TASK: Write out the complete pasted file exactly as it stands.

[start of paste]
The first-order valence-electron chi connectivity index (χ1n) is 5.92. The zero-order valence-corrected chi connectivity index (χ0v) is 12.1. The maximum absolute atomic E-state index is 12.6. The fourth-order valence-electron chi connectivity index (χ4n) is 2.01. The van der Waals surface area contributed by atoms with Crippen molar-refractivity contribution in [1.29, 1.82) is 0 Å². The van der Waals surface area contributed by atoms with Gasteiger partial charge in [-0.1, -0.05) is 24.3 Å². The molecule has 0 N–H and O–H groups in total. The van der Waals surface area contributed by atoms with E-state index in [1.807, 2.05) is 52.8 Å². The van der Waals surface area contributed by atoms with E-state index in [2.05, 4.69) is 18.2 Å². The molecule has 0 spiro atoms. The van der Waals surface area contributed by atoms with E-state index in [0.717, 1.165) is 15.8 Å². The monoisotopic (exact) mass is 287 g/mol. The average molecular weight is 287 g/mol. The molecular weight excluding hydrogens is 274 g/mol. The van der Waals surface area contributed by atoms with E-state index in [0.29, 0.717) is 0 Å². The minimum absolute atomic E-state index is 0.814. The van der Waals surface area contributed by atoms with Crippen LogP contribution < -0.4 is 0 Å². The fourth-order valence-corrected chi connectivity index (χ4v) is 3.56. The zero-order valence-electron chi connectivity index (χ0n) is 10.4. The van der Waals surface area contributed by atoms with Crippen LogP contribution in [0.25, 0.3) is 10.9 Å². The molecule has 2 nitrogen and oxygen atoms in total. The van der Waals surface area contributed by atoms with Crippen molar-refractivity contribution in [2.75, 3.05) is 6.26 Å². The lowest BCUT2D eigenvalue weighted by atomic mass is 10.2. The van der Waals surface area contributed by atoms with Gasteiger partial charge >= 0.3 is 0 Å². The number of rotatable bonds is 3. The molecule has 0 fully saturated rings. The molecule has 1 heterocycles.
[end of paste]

The first-order valence-electron chi connectivity index (χ1n) is 5.92. The zero-order valence-corrected chi connectivity index (χ0v) is 12.1. The maximum absolute atomic E-state index is 12.6. The fourth-order valence-electron chi connectivity index (χ4n) is 2.01. The van der Waals surface area contributed by atoms with Crippen molar-refractivity contribution in [1.29, 1.82) is 0 Å². The van der Waals surface area contributed by atoms with Gasteiger partial charge in [-0.1, -0.05) is 24.3 Å². The molecule has 0 N–H and O–H groups in total. The van der Waals surface area contributed by atoms with E-state index in [1.807, 2.05) is 52.8 Å². The van der Waals surface area contributed by atoms with E-state index in [2.05, 4.69) is 18.2 Å². The molecule has 0 spiro atoms. The van der Waals surface area contributed by atoms with E-state index in [0.717, 1.165) is 15.8 Å². The monoisotopic (exact) mass is 287 g/mol. The average molecular weight is 287 g/mol. The molecular weight excluding hydrogens is 274 g/mol. The van der Waals surface area contributed by atoms with E-state index in [0.29, 0.717) is 0 Å². The minimum absolute atomic E-state index is 0.814. The van der Waals surface area contributed by atoms with Crippen LogP contribution < -0.4 is 0 Å². The fourth-order valence-corrected chi connectivity index (χ4v) is 3.56. The zero-order valence-electron chi connectivity index (χ0n) is 10.4. The van der Waals surface area contributed by atoms with Crippen LogP contribution in [0.25, 0.3) is 10.9 Å². The molecule has 2 nitrogen and oxygen atoms in total. The van der Waals surface area contributed by atoms with Crippen molar-refractivity contribution in [2.75, 3.05) is 6.26 Å². The lowest BCUT2D eigenvalue weighted by atomic mass is 10.2. The van der Waals surface area contributed by atoms with Gasteiger partial charge >= 0.3 is 0 Å². The number of rotatable bonds is 3. The molecule has 0 fully saturated rings. The molecule has 1 heterocycles.